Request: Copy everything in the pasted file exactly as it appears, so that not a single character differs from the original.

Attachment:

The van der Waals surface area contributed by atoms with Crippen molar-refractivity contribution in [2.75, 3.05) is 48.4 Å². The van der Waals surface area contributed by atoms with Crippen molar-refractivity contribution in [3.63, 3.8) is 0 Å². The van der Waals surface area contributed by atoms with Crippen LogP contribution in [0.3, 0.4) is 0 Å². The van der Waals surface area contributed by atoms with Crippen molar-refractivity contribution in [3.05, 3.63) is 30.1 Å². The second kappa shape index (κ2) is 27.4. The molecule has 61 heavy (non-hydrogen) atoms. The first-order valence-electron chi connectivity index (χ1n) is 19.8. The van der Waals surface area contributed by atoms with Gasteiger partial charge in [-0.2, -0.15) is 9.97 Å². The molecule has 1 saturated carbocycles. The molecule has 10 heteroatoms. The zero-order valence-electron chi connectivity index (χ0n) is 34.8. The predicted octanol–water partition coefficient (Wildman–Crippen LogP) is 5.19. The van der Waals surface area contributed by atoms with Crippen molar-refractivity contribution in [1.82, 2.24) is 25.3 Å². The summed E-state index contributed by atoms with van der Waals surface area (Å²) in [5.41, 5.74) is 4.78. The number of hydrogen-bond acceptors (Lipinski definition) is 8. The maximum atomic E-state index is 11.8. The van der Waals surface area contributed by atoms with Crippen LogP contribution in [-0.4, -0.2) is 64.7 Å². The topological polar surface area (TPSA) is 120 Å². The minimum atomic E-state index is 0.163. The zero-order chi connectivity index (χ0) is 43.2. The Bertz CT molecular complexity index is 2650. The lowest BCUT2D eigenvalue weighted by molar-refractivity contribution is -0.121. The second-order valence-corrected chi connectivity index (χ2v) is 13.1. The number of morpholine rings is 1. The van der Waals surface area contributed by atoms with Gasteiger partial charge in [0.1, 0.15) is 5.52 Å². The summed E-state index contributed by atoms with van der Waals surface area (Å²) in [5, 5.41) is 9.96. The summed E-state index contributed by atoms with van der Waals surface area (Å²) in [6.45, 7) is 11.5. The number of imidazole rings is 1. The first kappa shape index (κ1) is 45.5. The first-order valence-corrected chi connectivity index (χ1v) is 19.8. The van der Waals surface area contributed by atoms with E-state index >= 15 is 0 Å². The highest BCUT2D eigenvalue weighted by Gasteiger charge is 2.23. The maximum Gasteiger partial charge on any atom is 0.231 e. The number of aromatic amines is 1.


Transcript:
The van der Waals surface area contributed by atoms with Crippen molar-refractivity contribution in [2.75, 3.05) is 48.4 Å². The van der Waals surface area contributed by atoms with Crippen molar-refractivity contribution in [3.63, 3.8) is 0 Å². The van der Waals surface area contributed by atoms with Crippen LogP contribution in [0.3, 0.4) is 0 Å². The van der Waals surface area contributed by atoms with Crippen molar-refractivity contribution in [3.05, 3.63) is 30.1 Å². The second kappa shape index (κ2) is 27.4. The molecule has 61 heavy (non-hydrogen) atoms. The first-order valence-electron chi connectivity index (χ1n) is 19.8. The van der Waals surface area contributed by atoms with Gasteiger partial charge in [-0.2, -0.15) is 9.97 Å². The molecule has 1 saturated carbocycles. The molecule has 10 heteroatoms. The zero-order valence-electron chi connectivity index (χ0n) is 34.8. The predicted octanol–water partition coefficient (Wildman–Crippen LogP) is 5.19. The van der Waals surface area contributed by atoms with Crippen molar-refractivity contribution in [1.82, 2.24) is 25.3 Å². The summed E-state index contributed by atoms with van der Waals surface area (Å²) in [5.41, 5.74) is 4.78. The number of hydrogen-bond acceptors (Lipinski definition) is 8. The maximum atomic E-state index is 11.8. The van der Waals surface area contributed by atoms with Crippen LogP contribution in [-0.4, -0.2) is 64.7 Å². The topological polar surface area (TPSA) is 120 Å². The minimum atomic E-state index is 0.163. The zero-order chi connectivity index (χ0) is 43.2. The Bertz CT molecular complexity index is 2650. The lowest BCUT2D eigenvalue weighted by molar-refractivity contribution is -0.121. The second-order valence-corrected chi connectivity index (χ2v) is 13.1. The number of morpholine rings is 1. The van der Waals surface area contributed by atoms with Gasteiger partial charge in [0.1, 0.15) is 5.52 Å². The summed E-state index contributed by atoms with van der Waals surface area (Å²) in [5, 5.41) is 9.96. The summed E-state index contributed by atoms with van der Waals surface area (Å²) in [6.45, 7) is 11.5. The number of imidazole rings is 1. The first kappa shape index (κ1) is 45.5. The first-order valence-corrected chi connectivity index (χ1v) is 19.8. The van der Waals surface area contributed by atoms with E-state index >= 15 is 0 Å². The highest BCUT2D eigenvalue weighted by Gasteiger charge is 2.23. The maximum Gasteiger partial charge on any atom is 0.231 e. The number of aromatic amines is 1.